Bala Shark


Bala Shark
If you look at this fish just right, it might actually look like a small shark. However, it's not a true shark. Unlike a true shark, this fish is extremely timid and jumpy. Plus, it has scales and lives in freshwater. It doesn't stay small for long! And it talks?! It's one of the most energetic, graceful, mild mannered freshwater fish in the hobby: the high flying, talking Bala Shark!

The bala shark is partially responsible for my love of the freshwater fish hobby. Before I had ever bought a single aquarium, I had always managed to swing through any pet store or wall to wall discount mart's fish department that I came across. The fish names that always jumped out at me were those with "sharks" attached to them. I told my at-the-time-girlfriend-now-wife that someday I would have a tank full of "sharks" in my house! She was given fair warning! 

Bala sharks weren't the first sharks I ever bought, even though at the time I had intended to. When I first got into the freshwater fish hobby, I didn't have a local pet store to frequent. I had to settle for whatever fish the local wall to wall discount mart had. Likewise, I also had to settle for that same wall to wall discount store's "fish knowledge." When I told the pet department employee that I wanted some bala sharks, I actually ended up with red-finned cigar sharks (which I still have to this day). I had to make a second trip to the uninformed store before getting any bala sharks. 

While the red-finned cigar shark and bala shark are both members of the cyprinid family, I actually find the bala shark the more attractive fish between the two. The bala shark is a sleek, silver scaled fish with their fins lined in black. Some bala sharks may also have some white on them. This is why the bala shark is also found under the names Silver Shark and Tri Color Shark. 

Another similarity between the bala shark and the red-finned cigar shark is their timid and jumpy behavior. In fact, many hobbyists consider the bala shark to be the jumpiest fish in the hobby. The bala sharks are easily frightened, which can cause them to become over-stressed. When they become scared, the bala shark will do its best to "get away." This will cause the bala shark to either swim quickly in a safe direction or jump! Because of the bala shark's jumping, hobbyists will have to keep a tight fitting lid on the aquarium to ensure the bala shark doesn't jump out onto the floor! Keep this in mind: there have been some reports of bala sharks jumping as high as 6 feet! Maybe this fish should be called "The Flying Shark!" 

Despite the "shark" tag, bala sharks are actually very peaceful fish. Some hobbyists would even go so far as to call the bala shark "shy!" This is true to some extent, because in many case the shy bala shark will hide when a human approaches its tank. But the fish isn't too shy around other fish. The bala shark will just need to share its tank with other peaceful fish that won't harass or scare it. Ideal tank mates for the bala shark can include the aforementioned red-finned cigar shark or iridescent sharks, red-tailed sharks, black sharks, rainbow sharks, gouramis, barbs, danios, rainbows, most eels and most loaches.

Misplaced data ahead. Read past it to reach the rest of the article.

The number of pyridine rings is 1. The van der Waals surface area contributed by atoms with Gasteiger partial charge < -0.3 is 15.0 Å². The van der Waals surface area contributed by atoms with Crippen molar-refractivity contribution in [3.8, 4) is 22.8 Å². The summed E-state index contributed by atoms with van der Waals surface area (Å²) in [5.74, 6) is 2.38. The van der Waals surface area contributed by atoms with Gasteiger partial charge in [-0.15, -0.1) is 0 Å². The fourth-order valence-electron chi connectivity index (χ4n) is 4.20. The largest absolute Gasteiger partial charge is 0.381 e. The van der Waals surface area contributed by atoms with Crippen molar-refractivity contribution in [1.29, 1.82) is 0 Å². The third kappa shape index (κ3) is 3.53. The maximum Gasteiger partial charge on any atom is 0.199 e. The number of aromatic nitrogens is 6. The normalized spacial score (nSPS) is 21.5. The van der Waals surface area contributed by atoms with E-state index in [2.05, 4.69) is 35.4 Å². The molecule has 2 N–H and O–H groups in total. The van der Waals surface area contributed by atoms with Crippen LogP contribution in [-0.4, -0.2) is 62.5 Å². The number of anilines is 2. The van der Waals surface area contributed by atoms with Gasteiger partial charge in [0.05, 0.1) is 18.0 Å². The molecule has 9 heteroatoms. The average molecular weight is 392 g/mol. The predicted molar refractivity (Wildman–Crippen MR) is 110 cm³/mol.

Bala sharks are schooling fish. This means that if you plan on keeping bala sharks in your aquarium, you will need to plan on buying at least 4 to 6 bala sharks at one time. This school of bala sharks will need at least a 29 gallon tank to start out in. However, make plans now to "upgrade!" While the bala sharks found at the pet stores are usually anywhere from 2 to 4 inches long, you can expect an adult bala shark to reach a length of 7 to 14 inches! 

When setting up an aquarium for bala sharks, the environment will need to reflect their natural habitat. Bala sharks are frequently imported from Thailand, Malaysia, Indonesia and other areas of Southeast Asia. The bala shark will need a water pH between 6.5 and 7.0 with the temperature anywhere from 72 to 82 degrees. Just make sure the bala shark has plenty of swimming space and their water has good filtration with a steady flow of water. The bala shark will also appreciate moderate plants, rocks and wood. 

In many cases, you may find the bala shark a little difficult to acclimate to its new tank. This is often because the fish is over-stressed from the trip from the pet store to the new tank. This stress may also explain why the bala sharks are often more susceptible to ich and shimmy than most other freshwater fish. However, if you do get your bala sharks adequately acclimated to their new tank, you will find this fish to be very hardy. Many bala sharks can live as long as 10 years or more! 

Feeding the omnivorous bala shark should prove to be an easy task. The bala shark is more or less a mid level feeder, although it is not unusual to catch the bala shark feeding from the water's surface or patrolling the aquarium bed. The bala sharks will readily accept most flake foods, sinking wafers and freeze dried blood worms. They will also accept live black worms and live or frozen brine shrimp. 

The bala sharks do have one oddity that you may notice once they become comfortable in their new home. They "talk!" The bala sharks apparently make noises at night! These noises are apparently similar to a "grunting" noise that some catfish will make by "grinding" their jaws! 

You should have very little trouble finding the bala shark for sale, as they are imported almost year round. Most pet stores and wall to wall discount marts carry the bala shark. And in most cases, the bala shark is rather affordable, ranging in price from $5 to $8 apiece. Just make sure your newly purchased bala sharks aren't suffering from white spot (ich). Be sure to keep them as calm as possible on the trip home. And keep their lid locked down, or you may have your own home version of a Flying Shark!

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